A ‘watch’ called EpiWear features a built-in Epinephrine Shot

The trifold device, EpiWear has an in-built syringe that can be unfolded to administer an epinephrine allergy shot in case of an emergency.

Credit: Brandon Martin/Rice University
Credit: Brandon Martin/Rice University

If you’re someone who is prone to some harmful allergic reactions, then carrying an epinephrine shot such as an EpiPen could be life-preserving. But unluckily these shots are not easy to carry around. There are chances of losing or might be difficult to find when they are in bags. It can make a big difference between life and death if you lose it right before you need it.

How about putting these EpiPen shots on your wrist? Students of Rice University come up with the same idea, they have developed a wearable that features an in-built epinephrine syringe, not much larger than a watch.

This epinephrine delivery device called “EpiWear” meant to be worn on a wrist, like a watch, or elsewhere on the body by a person at risk of an allergic reaction that requires an immediate response.

The trifold device, seen in a larger version here, will make it easier for people to keep with them if needed quickly. (Credit: Brandon Martin/Rice University)
The trifold device, seen in a larger version here, will make it easier for people to keep with them if needed quickly. (Credit: Brandon Martin/Rice University)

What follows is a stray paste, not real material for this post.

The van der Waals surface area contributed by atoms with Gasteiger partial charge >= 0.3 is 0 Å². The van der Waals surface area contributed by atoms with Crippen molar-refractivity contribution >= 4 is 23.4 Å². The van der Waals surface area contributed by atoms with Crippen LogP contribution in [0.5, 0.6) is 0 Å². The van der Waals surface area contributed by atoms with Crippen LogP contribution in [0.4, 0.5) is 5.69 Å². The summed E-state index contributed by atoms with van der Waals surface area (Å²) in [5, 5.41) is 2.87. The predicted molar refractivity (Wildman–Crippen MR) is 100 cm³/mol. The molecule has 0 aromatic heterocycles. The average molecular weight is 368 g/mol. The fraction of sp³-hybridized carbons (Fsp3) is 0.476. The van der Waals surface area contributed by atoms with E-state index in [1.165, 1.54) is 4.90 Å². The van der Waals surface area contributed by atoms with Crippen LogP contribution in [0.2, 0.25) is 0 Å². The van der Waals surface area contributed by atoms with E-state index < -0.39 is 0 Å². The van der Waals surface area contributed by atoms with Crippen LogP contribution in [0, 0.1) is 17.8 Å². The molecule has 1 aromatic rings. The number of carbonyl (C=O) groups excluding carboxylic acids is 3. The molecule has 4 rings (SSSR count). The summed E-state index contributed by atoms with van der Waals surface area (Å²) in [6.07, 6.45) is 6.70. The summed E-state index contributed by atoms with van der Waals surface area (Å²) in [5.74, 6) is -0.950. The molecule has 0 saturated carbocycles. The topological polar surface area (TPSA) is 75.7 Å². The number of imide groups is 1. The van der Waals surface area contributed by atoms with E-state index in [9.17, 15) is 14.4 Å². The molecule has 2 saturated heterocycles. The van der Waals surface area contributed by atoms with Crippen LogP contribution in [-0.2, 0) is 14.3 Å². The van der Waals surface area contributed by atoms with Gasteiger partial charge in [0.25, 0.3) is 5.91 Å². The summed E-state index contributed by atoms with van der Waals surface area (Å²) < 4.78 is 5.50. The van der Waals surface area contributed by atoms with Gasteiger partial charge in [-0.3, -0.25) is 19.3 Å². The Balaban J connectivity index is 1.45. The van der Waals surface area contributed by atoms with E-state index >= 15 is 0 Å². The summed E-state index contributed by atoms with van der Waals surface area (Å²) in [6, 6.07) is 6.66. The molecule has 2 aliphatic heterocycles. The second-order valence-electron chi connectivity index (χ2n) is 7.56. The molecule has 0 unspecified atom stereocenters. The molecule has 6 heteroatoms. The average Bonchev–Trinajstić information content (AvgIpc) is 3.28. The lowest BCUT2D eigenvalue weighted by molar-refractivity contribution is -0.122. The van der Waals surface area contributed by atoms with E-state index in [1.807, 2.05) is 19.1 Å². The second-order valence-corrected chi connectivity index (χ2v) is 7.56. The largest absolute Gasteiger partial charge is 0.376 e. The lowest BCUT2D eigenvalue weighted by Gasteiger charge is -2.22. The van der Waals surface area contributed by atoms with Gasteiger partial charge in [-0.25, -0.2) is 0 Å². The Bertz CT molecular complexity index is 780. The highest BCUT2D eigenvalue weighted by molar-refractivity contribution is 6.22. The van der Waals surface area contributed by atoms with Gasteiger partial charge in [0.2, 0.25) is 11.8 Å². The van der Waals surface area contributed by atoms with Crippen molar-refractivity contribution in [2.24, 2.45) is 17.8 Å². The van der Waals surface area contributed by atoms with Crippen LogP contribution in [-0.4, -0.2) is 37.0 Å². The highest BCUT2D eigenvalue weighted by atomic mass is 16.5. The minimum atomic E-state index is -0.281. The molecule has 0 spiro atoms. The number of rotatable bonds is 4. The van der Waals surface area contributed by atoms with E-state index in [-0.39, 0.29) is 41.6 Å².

During an emergency, the user can easily unfold it to quickly administer themselves a shot or someone could do it for them by accessing it from their wrist. The user just needs to flick a safety lever and push a button when they’re ready to inject the medicine into their thigh.

According to Tang (one of the team member), “The idea came from me because I suffer peanut allergies. I’m very self-aware and worried about my life, but it was always difficult for me to bring something as bulky and obtrusive as this when going to dinner with friends or just going out at night.

EpiWear is expected to be capable of delivering a dose of 0.3 milliliters of epinephrine shot. When unfolded the device will be about the same length as the epinephrine pens on the market now. The dose will be placed in the middle section and a strong spring on the top.

A breakdown shows the internal mechanism of an epinephrine delivery device prototyped by Rice University engineering students. (Credit: Jeff Fitlow/Rice University)
A breakdown shows the internal mechanism of an epinephrine delivery device prototyped by Rice University engineering students. (Credit: Jeff Fitlow/Rice University)

As far as a safety concern, the three-piece folding device makes it effectively impossible to trigger the needle by accident. And also the team is planning for a case that would prevent the button from touching anything until the shot is necessary.

The rice team is also hoping that its creation will lead to a delivery device that is less expensive, more stylish and thus more likely to be worn by users. Right now the prototype is quite big, but the team claims that this is due to the 3D printing process.

They’re even considering adding watch functionality so that it does more than sit on your wrist in ordinary situations. If this happens, the EpiWear will definitely be a great solution- stylish enough to carry anywhere with you.

Now no more awkward feeling about carrying a life-saving injection with you and also no worry about leaving it behind.